# Easy C math question

We wrote some code to do some iterative functions. They did not work as expected so I started breaking it down. It got so simple that I finally realized what was causing the problem - simple math.

Here is our simple code

StartTimer(1);
while (1);
LeftArmTimer=GetTimer(1);
PrintToScreen(“Main Loop %d\n” , LeftArmTimer);
TempA=LeftArmTimer / 350 ; // TempA is declared as int
PrintToScreen(“TempA%d” , TempA);
TempB=TempA/2;
PrintToScreen(“TempB%d” ,TempB);
wait(5);

Here is a snapshot of the output…

TempA1TempB0Main Loop 672
TempA1TempB0Main Loop 678
TempA1TempB0Main Loop 684
TempA1TempB0Main Loop 690
TempA1TempB0Main Loop 696
TempA1TempB0Main Loop 702
TempA2TempB1072693248Main Loop 708
TempA2TempB1072693248Main Loop 714
TempA2TempB1072693248Main Loop 720
TempA2TempB1072693248Main Loop 726
TempA2TempB1072693248Main Loop 732
TempA2TempB1072693248Main Loop 738

I have tried this with TempB declared as both FLOAT and as DOUBLE. Doesnt seem to make a difference.

HELP PLEASE. It doesn’t make sense to me.

Yes, I believe %d is for integers and %f is for floats

I’m not sure what you are trying to do.

The statement while(1); would run as an infinite loop.

In RobotC the timers report back in milliseconds. Your wait at the bottom is only for 5 milliseconds so dividing by 350 does not make any sense.

Foster, this is EasyC, not Robotc.
Pinion, pasting code is better than handtyping misleading mistakes.
The following code compiles in EasyC as a user C code function, but I don’t have a cortex handy to run it to check output.
At least it has all the vars declared locally so we can see their types.
Note that GetTimer() returns unsigned long (32 bit pos = 4billion),
your application can likely define LAT as int, which is max 2billion,
so that all the variables are the same type.
PrintToScreen uses C printf descriptors, so fixing position count, and prepending 0 to get leading zeros should make columns line up better.
so it might help to print unsigned long in their correct marker %lu,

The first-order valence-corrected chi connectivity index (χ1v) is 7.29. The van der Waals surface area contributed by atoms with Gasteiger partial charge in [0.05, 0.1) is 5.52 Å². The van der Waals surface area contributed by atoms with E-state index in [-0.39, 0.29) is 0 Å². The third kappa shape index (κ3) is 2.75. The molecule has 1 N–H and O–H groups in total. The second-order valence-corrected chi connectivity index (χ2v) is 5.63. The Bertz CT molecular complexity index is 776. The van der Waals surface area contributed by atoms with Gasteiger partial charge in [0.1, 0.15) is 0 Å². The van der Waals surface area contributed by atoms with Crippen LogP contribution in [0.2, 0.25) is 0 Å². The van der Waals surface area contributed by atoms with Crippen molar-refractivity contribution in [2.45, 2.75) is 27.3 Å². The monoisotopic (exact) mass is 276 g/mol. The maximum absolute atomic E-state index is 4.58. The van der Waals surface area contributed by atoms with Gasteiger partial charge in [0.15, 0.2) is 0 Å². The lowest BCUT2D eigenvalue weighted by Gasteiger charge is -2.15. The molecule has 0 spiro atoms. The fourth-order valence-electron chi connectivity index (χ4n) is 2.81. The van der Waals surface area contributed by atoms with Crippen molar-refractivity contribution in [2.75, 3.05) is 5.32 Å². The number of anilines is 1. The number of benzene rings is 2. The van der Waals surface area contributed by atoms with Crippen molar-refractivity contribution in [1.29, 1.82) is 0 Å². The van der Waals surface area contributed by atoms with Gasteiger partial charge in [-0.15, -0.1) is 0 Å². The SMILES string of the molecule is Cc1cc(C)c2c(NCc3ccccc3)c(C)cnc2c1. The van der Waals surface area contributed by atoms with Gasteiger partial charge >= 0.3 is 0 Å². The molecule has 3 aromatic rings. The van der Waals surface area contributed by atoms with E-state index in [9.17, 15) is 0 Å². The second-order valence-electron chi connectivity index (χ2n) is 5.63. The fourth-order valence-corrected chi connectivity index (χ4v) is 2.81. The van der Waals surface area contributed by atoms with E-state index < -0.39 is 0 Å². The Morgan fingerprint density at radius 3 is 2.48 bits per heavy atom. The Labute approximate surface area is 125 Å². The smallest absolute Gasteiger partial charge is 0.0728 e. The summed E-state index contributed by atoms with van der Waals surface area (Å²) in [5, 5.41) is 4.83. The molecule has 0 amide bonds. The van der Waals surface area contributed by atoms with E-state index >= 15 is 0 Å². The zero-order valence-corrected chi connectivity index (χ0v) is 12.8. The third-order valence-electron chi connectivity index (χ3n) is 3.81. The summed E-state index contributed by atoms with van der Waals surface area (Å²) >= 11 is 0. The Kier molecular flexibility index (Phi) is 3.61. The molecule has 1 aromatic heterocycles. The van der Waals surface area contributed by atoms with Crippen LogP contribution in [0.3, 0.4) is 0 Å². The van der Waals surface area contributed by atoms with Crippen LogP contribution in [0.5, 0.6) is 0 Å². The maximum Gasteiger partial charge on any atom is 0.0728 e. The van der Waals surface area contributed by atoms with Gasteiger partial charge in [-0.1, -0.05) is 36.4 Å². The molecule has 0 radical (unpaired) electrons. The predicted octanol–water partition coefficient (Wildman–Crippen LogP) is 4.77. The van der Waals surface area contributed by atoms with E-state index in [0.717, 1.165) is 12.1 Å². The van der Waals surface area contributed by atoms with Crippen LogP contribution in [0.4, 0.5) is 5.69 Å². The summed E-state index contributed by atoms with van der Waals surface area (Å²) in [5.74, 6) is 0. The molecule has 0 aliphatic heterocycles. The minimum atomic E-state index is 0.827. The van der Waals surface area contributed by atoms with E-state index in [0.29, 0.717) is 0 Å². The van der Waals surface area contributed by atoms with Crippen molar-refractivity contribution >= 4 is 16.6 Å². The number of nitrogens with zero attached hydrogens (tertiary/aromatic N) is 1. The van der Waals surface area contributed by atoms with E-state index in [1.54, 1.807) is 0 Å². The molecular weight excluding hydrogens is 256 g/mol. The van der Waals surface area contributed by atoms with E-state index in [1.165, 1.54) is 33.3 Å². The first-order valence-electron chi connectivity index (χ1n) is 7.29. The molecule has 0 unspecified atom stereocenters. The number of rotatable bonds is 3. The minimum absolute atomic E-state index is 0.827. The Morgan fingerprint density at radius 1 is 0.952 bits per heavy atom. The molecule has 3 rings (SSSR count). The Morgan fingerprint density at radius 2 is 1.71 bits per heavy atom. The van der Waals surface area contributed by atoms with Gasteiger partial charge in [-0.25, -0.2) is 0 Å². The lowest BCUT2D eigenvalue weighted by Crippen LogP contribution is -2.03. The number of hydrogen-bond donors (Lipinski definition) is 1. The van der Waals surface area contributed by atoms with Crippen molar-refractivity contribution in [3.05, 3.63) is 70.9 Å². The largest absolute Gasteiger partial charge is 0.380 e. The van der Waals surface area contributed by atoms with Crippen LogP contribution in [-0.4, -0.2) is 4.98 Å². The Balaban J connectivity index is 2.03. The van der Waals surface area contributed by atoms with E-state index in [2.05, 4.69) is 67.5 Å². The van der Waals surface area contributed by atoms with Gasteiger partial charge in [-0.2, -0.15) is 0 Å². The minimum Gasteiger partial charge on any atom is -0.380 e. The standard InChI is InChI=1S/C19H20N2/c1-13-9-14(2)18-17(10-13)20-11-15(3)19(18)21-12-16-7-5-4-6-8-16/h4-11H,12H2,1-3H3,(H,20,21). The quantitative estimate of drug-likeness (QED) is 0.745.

etc
Welcome to the strict typecasting world of C

``````#include "Main.h"
void timerloop ( void )  {
unsigned long LAT;   int TempA;   int TempB;
StartTimer ( 1 ) ;
while (1){ // repeat forever
LAT=GetTimer(1); // LAT is ulong, same as GetTimer
TempA=LAT / 350 ; // TempA is declared as int, want 0..=>0, 350..=>1
TempB=TempA/2;  //TempB is int : want 0.. =>0, 2.. =>1
PrintToScreen("\n LAT:%012lu  A:%04d  B: %04d" , LAT,TempA,TempB);
Wait ( 5 ) ; // wait N milliseconds,  maybe 50 would be better than 5, since print takes a while...
} // wend
} //timerloop``````

Edit: I agree with stack overflow link. you didn’t comment if TempB was int, or float, or long, or what type

Thanks JGrabber for the reminder it’s Easy C.

Your code makes sense since I can now see the braces.

Still confused about the divide by 350 since that section of code will run in a much shorter time.

Looks like you are using a double and printing the hex (well decimal) representation of it. 1072693248 is hex 0x3FF00000, if this were the upper 32 bits of a 64 bit double (0x3ff0000000000000), it would have been 1.0. (ie. 1.0 in it’s 8 byte double internal format is 0x3ff0000000000000).

So, you calculated 2/2 which is 1.0

You need to use %lf as the format string for double numbers.

Thanks for all the help guys.

As a mentor, every moment should be a teaching moment.

We started out talking about doing something on a repitive basis, like every 1/2 second. For example, turn on a motor for 1/2 second in one direction, stop, run the motor in the opposite direction for 1/2 second and then repeat.

So, I started talking about a counter, then using the counter to determine whether it was odd or even. This led to a formula for comparison where the number would be divided by 2 and compared to the int(of the number divided by 2).

Using the crazy math functions in Easy C led to interesting case for the variables and I suspect run time errors which are not reported back. Stupidly we displayed the values and jumped to conclusions without looking at the %d vs %f in the display.

SO, one last question if you all know…

When we enter a line of C code in easy C will it properly interpret the line or do we need to use the math functions built into the system?

Thanks for everyone’s help.

Not sure what you mean by “math functions built into the system”. EasyC is just using the math functions in the standard library that comes with gcc, same as PROS and ConVEX. EasyC uses the CodeSourcery release of gcc, they should be correct.

I don’t have a working EasyC license in front of me to check, but I believe that if you want to type your own code (for example a math equation), you need to use the “user code” option from the menu.